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emPower eLearning: Hospital incident deserves investigation, disclosure

Monday, February 27, 2012

Hospital incident deserves investigation, disclosure

It’s called the Health Insurance Portability and Accountability Act. Most who have a passing familiarity with it simply use the acronym, HIPAA Training.

And like anything created by government, it has multiple sides, angles and provisions. It also comes with reams of confounding, jargon-filled paperwork.

People from all walks of life encounter it every day for a variety of reasons but many are unaware of precisely what it is or does. The most common instances, though, involve privacy for patients of doctors, in hospitals or myriad medical facilities.

Citing a government website, the HIPAA Privacy Rule “provides federal protections for personal health information held by covered entities and gives patients an array of rights with respect to that information. At the same time, the Privacy Rule is balanced so that it permits the disclosure of personal health information needed for patient care and other important purposes. The Security Rule specifies a series of administrative, physical, and technical safeguards for covered entities to use to assure the confidentiality, integrity, and availability of electronic protected health information.”

That’s a long way of saying that HIPAA keeps information about patients from being released to people or entities patients don’t wish to receive it. The regulation was created as a way to protect the privacy of the public on a case-by-case basis. As a result, it changed the way hospitals and other organizations release conditions of injured patients for example. It also altered the way newspapers or other media outlets — and even police or other investigating agencies — do their jobs.

All of this is prelude to a larger point concerning a troubling incident that allegedly occurred last week at Alamance Regional Medical Center. According to Burlington police and hospital officials, a Greensboro man was taken into custody on an allegation that he raped a woman while both were patients at the hospital. Such events are exceedingly rare. Police and those with ARMC could not think of another similar case at the hospital.

At the moment, largely because of HIPAA privacy regulations, there are more questions than answers about an alleged crime that potentially occurred at a place most would logically consider and reasonably expect to be a secure environment. How and why really only constitute a beginning.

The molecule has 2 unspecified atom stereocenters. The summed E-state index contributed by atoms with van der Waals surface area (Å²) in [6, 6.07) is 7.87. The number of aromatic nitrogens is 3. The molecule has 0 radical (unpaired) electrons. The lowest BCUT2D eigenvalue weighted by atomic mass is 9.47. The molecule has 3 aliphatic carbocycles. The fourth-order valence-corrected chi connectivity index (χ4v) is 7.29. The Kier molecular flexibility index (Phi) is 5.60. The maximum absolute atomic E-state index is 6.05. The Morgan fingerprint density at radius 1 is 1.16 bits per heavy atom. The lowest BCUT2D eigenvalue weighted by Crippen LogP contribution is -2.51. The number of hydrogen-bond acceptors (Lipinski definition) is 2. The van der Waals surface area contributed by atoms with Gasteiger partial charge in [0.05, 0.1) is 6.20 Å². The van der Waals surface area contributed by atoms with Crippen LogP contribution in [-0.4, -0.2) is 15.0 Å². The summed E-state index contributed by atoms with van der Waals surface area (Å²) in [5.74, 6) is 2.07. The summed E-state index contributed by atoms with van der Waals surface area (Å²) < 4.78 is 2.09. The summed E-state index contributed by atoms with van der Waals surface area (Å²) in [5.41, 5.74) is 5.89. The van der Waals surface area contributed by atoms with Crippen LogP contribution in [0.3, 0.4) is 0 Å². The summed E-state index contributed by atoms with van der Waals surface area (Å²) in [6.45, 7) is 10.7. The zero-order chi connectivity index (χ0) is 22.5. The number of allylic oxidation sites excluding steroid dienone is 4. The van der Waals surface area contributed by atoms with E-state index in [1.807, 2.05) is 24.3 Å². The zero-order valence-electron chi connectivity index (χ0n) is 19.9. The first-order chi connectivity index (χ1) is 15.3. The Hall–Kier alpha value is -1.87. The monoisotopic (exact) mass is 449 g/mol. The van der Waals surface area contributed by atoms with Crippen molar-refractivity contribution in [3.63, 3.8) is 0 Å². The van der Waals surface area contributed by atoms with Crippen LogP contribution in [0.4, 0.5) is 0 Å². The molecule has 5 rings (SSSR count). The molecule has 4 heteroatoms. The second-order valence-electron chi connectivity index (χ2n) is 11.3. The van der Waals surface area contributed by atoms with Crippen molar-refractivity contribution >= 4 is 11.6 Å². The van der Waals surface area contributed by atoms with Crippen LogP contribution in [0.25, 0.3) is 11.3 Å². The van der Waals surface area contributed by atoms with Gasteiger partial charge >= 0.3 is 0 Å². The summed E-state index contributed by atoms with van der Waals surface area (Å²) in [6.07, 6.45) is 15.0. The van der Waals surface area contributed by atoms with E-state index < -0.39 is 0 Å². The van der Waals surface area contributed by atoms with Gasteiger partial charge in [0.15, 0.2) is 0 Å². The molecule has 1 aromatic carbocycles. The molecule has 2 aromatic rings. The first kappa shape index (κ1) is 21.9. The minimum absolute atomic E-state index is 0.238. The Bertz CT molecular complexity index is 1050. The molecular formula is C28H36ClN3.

The matter first came to public attention Monday night after Dennis Patrick Cronin, 29, was arrested earlier in the day on a warrant charging him with second-degree rape. Authorities say the alleged rape occurred in the 27-year-old woman’s room Thursday. She reported it to hospital personnel on Friday after Cronin was discharged.

Citing HIPAA regulations, neither police nor hospital representatives can say why either patient required hospitalization or what unit their rooms were in. Hospital spokeswoman Tracey Grayzer could only say that patients receive frequent visits by staff members and that nurses are available by call buttons in individual rooms.

“Under federal law, we are obligated to protect patient privacy — both the privacy of the patient and the suspect — and are unable to comment further,” Grayzer said.

For the moment that leaves people in the community with only sketchy information about an incident of concern. Patients in hospitals are often incapacitated and in a vulnerable position. Where and how the alleged attack occurred leads to questions about whether security measures at ARMC are tight enough or what could or should have been done to prevent this or future incidents?

Officials at ARMC are cooperating with the police investigation and we applaud them for doing so. It’s also our hope that an outside agency will look into how things were handled in this particular case and issue a report that will be available to the public.

HIPAA was enacted to protect the privacy of individuals, not shield the public at-large from important information it has a right to know.

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